Harrington, who oversaw the design of the third- and fourth-year clinical clerkships as the school’s senior associate dean, will now oversee the entire four-year curriculum. The position not only mirrors his current position as vice president for academic affairs at Carilion Clinic, but it also reflects his early role in shaping the school’s program.
“Dan has been in the trenches as an integral part of the leadership team that built this school from scratch,” said Dr. Cynda Ann Johnson, founding dean of the Virginia Tech Carilion School of Medicine, in appointing Harrington. “His expertise in designing and delivering top-rate medical education has been a tremendous asset, even more so now in his new expanded role.”
Harrington served on the school’s original curriculum planning committee. To determine the best learning model, he visited medical schools with a range of successful approaches to education. Based on that research, committee members chose to devise a new, innovative approach: a problem-based, team-based learning model that incorporates a research-project requirement.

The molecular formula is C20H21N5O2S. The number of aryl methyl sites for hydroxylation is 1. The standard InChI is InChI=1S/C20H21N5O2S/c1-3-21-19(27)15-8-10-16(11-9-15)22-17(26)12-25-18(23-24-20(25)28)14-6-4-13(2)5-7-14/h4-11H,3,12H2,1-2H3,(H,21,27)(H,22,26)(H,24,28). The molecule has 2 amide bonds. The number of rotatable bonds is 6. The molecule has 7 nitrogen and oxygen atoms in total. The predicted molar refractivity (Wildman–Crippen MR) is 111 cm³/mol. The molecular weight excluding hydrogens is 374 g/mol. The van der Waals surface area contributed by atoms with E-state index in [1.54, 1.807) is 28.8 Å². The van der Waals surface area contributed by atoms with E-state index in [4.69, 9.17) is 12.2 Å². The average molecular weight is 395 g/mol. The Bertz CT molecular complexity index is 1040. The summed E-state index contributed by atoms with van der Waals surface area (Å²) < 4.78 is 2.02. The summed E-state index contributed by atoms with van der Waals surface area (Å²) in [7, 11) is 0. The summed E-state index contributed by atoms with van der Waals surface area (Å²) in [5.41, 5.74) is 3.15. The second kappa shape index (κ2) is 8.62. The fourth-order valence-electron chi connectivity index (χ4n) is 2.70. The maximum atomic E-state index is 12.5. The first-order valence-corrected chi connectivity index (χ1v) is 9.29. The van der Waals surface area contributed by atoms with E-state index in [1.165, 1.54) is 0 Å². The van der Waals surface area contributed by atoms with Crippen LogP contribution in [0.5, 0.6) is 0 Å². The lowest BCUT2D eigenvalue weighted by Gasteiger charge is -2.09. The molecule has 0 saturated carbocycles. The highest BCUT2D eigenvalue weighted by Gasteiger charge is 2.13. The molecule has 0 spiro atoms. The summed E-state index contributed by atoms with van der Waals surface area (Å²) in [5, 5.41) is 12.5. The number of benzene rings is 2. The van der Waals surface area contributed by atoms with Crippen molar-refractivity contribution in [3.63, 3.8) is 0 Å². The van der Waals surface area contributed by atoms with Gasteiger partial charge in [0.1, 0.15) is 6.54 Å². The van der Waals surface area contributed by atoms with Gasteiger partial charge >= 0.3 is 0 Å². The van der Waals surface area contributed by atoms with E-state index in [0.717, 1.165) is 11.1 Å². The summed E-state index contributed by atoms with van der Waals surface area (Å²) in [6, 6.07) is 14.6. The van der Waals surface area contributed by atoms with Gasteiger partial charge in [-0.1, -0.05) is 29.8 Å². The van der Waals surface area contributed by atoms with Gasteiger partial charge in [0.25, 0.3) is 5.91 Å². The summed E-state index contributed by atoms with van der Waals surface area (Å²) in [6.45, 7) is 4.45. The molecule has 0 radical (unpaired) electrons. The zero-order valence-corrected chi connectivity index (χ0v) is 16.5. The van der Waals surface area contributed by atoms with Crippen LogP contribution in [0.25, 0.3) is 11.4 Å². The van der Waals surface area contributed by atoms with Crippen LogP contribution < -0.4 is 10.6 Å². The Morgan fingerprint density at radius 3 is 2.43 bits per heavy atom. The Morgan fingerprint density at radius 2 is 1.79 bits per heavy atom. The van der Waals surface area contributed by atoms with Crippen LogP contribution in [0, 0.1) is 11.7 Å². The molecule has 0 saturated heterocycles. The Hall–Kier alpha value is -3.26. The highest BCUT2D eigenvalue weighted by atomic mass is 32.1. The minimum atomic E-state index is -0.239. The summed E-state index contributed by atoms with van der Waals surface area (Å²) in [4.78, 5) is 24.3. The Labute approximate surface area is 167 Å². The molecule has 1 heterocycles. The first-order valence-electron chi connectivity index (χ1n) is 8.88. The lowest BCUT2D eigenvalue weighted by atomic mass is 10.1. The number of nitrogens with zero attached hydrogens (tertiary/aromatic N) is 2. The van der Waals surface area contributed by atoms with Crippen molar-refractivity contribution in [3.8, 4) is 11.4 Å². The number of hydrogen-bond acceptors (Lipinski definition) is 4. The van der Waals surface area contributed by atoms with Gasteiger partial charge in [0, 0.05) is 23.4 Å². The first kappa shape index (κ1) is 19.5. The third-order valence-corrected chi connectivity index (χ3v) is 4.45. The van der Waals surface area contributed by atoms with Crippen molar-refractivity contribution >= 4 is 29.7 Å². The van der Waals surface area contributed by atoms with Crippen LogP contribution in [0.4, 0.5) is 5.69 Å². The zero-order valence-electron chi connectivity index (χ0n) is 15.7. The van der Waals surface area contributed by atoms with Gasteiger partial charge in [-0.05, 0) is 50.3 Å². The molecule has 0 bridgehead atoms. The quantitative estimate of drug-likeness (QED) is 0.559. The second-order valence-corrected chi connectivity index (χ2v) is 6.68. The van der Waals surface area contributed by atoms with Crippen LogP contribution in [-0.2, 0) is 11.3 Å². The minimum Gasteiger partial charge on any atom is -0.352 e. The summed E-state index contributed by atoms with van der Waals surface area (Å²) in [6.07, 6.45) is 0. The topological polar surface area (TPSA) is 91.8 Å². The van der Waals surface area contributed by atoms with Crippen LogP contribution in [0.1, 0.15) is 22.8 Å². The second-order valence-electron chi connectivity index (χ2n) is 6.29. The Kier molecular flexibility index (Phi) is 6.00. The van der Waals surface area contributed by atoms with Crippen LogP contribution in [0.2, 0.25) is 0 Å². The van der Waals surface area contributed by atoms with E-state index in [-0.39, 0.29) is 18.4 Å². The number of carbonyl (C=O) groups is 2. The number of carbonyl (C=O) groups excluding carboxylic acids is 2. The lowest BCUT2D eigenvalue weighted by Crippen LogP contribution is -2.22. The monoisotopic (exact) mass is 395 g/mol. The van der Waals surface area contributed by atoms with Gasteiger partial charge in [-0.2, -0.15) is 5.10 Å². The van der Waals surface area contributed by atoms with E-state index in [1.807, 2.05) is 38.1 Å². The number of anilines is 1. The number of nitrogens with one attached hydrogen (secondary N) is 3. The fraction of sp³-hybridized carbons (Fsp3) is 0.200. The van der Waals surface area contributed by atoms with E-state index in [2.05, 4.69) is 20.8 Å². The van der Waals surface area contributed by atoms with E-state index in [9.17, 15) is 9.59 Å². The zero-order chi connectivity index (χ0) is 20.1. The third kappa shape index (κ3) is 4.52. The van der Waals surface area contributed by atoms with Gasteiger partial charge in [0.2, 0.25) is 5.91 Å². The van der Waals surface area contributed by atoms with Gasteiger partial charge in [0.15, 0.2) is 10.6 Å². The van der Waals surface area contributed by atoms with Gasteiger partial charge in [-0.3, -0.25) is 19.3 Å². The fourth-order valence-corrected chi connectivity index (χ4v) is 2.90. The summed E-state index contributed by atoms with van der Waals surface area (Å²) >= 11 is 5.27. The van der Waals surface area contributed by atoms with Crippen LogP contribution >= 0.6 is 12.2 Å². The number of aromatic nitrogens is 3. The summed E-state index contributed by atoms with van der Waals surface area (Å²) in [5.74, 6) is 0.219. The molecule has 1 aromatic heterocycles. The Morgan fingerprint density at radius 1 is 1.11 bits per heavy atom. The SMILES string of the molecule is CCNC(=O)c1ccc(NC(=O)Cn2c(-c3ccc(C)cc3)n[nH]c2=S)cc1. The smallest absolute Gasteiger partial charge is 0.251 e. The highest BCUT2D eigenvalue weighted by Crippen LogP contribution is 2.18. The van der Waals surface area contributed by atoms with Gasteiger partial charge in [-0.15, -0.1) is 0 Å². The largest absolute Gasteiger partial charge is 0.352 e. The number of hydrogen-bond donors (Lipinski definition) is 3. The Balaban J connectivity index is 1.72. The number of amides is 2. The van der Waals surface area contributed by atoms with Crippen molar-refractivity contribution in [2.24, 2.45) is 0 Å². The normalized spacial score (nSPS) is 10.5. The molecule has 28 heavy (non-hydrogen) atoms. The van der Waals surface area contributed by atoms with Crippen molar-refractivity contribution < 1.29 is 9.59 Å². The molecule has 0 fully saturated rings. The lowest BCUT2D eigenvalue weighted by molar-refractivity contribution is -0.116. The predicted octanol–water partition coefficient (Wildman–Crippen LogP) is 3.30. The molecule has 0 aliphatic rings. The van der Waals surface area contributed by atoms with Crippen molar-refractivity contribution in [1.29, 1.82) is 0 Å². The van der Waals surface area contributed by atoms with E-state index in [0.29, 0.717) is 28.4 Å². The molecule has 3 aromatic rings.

“I’m excited to deepen my responsibilities at the Virginia Tech Carilion School of Medicine,” said Harrington . “I have a wonderful, hard-working, and growing leadership team to help orchestrate the vision for an innovative medical education curriculum.”
Harrington will continue to serve as vice president for academic affairs at Carilion Clinic, where he oversees graduate medical education programs. He earned his bachelor’s and medical degrees from West Virginia University, and he completed a combined internal medicine and psychiatry residency at the University of Virginia.
To support Harrington’s vision, Johnson has appointed two faculty members to key positions. As assistant dean for clinical sciences for the preclinical years, Dr. Tarin Schmidt-Dalton will lead in the continued development and execution of the clinical sciences and skills portion of the curriculum. As assistant dean for clinical sciences for the clinical years, Dr. Aubrey Knight will coordinate the development and implementation of clerkship rotations through the various medical specialties.